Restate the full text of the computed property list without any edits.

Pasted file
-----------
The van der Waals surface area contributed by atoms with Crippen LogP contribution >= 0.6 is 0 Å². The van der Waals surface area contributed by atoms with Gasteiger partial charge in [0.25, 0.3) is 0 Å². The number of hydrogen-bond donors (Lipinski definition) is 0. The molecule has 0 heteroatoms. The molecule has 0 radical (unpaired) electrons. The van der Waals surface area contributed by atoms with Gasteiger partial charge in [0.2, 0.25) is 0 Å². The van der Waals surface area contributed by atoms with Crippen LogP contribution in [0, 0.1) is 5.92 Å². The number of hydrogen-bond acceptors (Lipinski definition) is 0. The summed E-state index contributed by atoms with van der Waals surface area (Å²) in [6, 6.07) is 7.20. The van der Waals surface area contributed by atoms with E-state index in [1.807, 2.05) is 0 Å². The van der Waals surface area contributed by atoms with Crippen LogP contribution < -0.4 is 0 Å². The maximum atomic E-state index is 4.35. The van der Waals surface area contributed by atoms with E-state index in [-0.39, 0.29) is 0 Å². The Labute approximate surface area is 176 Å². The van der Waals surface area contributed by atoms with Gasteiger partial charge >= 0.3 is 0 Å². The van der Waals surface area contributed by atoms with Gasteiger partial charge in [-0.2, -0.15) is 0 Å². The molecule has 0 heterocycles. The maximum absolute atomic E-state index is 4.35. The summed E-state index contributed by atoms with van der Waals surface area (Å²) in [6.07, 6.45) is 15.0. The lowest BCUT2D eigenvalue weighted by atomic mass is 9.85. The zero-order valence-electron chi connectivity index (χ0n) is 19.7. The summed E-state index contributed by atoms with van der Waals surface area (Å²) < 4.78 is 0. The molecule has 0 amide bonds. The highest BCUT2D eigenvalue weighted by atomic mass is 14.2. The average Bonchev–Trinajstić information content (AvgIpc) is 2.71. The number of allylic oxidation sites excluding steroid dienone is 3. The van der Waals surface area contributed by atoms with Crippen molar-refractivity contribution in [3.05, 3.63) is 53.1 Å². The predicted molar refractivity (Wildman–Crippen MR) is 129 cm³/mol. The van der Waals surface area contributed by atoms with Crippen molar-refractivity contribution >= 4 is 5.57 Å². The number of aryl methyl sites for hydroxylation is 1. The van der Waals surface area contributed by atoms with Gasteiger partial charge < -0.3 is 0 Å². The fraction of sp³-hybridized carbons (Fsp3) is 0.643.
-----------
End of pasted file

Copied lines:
The van der Waals surface area contributed by atoms with Crippen LogP contribution >= 0.6 is 0 Å². The van der Waals surface area contributed by atoms with Gasteiger partial charge in [0.25, 0.3) is 0 Å². The number of hydrogen-bond donors (Lipinski definition) is 0. The molecule has 0 heteroatoms. The molecule has 0 radical (unpaired) electrons. The van der Waals surface area contributed by atoms with Gasteiger partial charge in [0.2, 0.25) is 0 Å². The van der Waals surface area contributed by atoms with Crippen LogP contribution in [0, 0.1) is 5.92 Å². The number of hydrogen-bond acceptors (Lipinski definition) is 0. The summed E-state index contributed by atoms with van der Waals surface area (Å²) in [6, 6.07) is 7.20. The van der Waals surface area contributed by atoms with E-state index in [1.807, 2.05) is 0 Å². The van der Waals surface area contributed by atoms with Crippen LogP contribution < -0.4 is 0 Å². The maximum atomic E-state index is 4.35. The van der Waals surface area contributed by atoms with E-state index in [-0.39, 0.29) is 0 Å². The Labute approximate surface area is 176 Å². The van der Waals surface area contributed by atoms with Gasteiger partial charge >= 0.3 is 0 Å². The van der Waals surface area contributed by atoms with Gasteiger partial charge in [-0.2, -0.15) is 0 Å². The molecule has 0 heterocycles. The maximum absolute atomic E-state index is 4.35. The summed E-state index contributed by atoms with van der Waals surface area (Å²) in [6.07, 6.45) is 15.0. The lowest BCUT2D eigenvalue weighted by atomic mass is 9.85. The zero-order valence-electron chi connectivity index (χ0n) is 19.7. The summed E-state index contributed by atoms with van der Waals surface area (Å²) < 4.78 is 0. The molecule has 0 amide bonds. The highest BCUT2D eigenvalue weighted by atomic mass is 14.2. The average Bonchev–Trinajstić information content (AvgIpc) is 2.71. The number of allylic oxidation sites excluding steroid dienone is 3. The van der Waals surface area contributed by atoms with Crippen molar-refractivity contribution in [3.05, 3.63) is 53.1 Å². The predicted molar refractivity (Wildman–Crippen MR) is 129 cm³/mol. The van der Waals surface area contributed by atoms with Crippen molar-refractivity contribution >= 4 is 5.57 Å². The number of aryl methyl sites for hydroxylation is 1. The van der Waals surface area contributed by atoms with Gasteiger partial charge < -0.3 is 0 Å². The fraction of sp³-hybridized carbons (Fsp3) is 0.643.